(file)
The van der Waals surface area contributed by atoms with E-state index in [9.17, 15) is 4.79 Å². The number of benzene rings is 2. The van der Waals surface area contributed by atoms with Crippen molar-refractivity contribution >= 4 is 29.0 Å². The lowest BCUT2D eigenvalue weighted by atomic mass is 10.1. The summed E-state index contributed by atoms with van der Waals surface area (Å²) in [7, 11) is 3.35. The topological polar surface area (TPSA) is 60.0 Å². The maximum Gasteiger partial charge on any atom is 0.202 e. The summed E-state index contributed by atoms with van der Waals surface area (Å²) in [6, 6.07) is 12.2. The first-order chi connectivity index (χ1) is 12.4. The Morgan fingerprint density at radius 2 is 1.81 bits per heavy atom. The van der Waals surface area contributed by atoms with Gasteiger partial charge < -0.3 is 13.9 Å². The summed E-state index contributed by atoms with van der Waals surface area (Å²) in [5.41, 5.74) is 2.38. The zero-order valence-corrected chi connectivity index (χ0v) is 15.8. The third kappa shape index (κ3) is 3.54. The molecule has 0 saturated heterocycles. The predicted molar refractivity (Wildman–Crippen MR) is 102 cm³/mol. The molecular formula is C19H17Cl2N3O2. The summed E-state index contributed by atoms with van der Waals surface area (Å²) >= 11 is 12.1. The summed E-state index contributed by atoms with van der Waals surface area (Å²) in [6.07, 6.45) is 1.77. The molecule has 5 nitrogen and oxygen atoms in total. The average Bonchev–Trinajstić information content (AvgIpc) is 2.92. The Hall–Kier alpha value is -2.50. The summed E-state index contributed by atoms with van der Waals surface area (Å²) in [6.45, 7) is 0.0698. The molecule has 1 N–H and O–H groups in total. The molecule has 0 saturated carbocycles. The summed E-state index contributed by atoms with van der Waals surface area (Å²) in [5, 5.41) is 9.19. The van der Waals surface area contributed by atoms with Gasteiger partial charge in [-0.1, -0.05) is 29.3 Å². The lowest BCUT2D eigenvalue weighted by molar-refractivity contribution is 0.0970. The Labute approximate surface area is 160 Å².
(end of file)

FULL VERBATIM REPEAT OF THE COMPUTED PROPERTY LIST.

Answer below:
The van der Waals surface area contributed by atoms with E-state index in [9.17, 15) is 4.79 Å². The number of benzene rings is 2. The van der Waals surface area contributed by atoms with Crippen molar-refractivity contribution >= 4 is 29.0 Å². The lowest BCUT2D eigenvalue weighted by atomic mass is 10.1. The summed E-state index contributed by atoms with van der Waals surface area (Å²) in [7, 11) is 3.35. The topological polar surface area (TPSA) is 60.0 Å². The maximum Gasteiger partial charge on any atom is 0.202 e. The summed E-state index contributed by atoms with van der Waals surface area (Å²) in [6, 6.07) is 12.2. The first-order chi connectivity index (χ1) is 12.4. The Morgan fingerprint density at radius 2 is 1.81 bits per heavy atom. The van der Waals surface area contributed by atoms with Gasteiger partial charge < -0.3 is 13.9 Å². The summed E-state index contributed by atoms with van der Waals surface area (Å²) in [5.41, 5.74) is 2.38. The zero-order valence-corrected chi connectivity index (χ0v) is 15.8. The third kappa shape index (κ3) is 3.54. The molecule has 0 saturated heterocycles. The predicted molar refractivity (Wildman–Crippen MR) is 102 cm³/mol. The molecular formula is C19H17Cl2N3O2. The summed E-state index contributed by atoms with van der Waals surface area (Å²) >= 11 is 12.1. The summed E-state index contributed by atoms with van der Waals surface area (Å²) in [6.07, 6.45) is 1.77. The molecule has 5 nitrogen and oxygen atoms in total. The average Bonchev–Trinajstić information content (AvgIpc) is 2.92. The Hall–Kier alpha value is -2.50. The summed E-state index contributed by atoms with van der Waals surface area (Å²) in [6.45, 7) is 0.0698. The molecule has 1 N–H and O–H groups in total. The molecule has 0 saturated carbocycles. The summed E-state index contributed by atoms with van der Waals surface area (Å²) in [5, 5.41) is 9.19. The van der Waals surface area contributed by atoms with Gasteiger partial charge in [-0.1, -0.05) is 29.3 Å². The lowest BCUT2D eigenvalue weighted by molar-refractivity contribution is 0.0970. The Labute approximate surface area is 160 Å².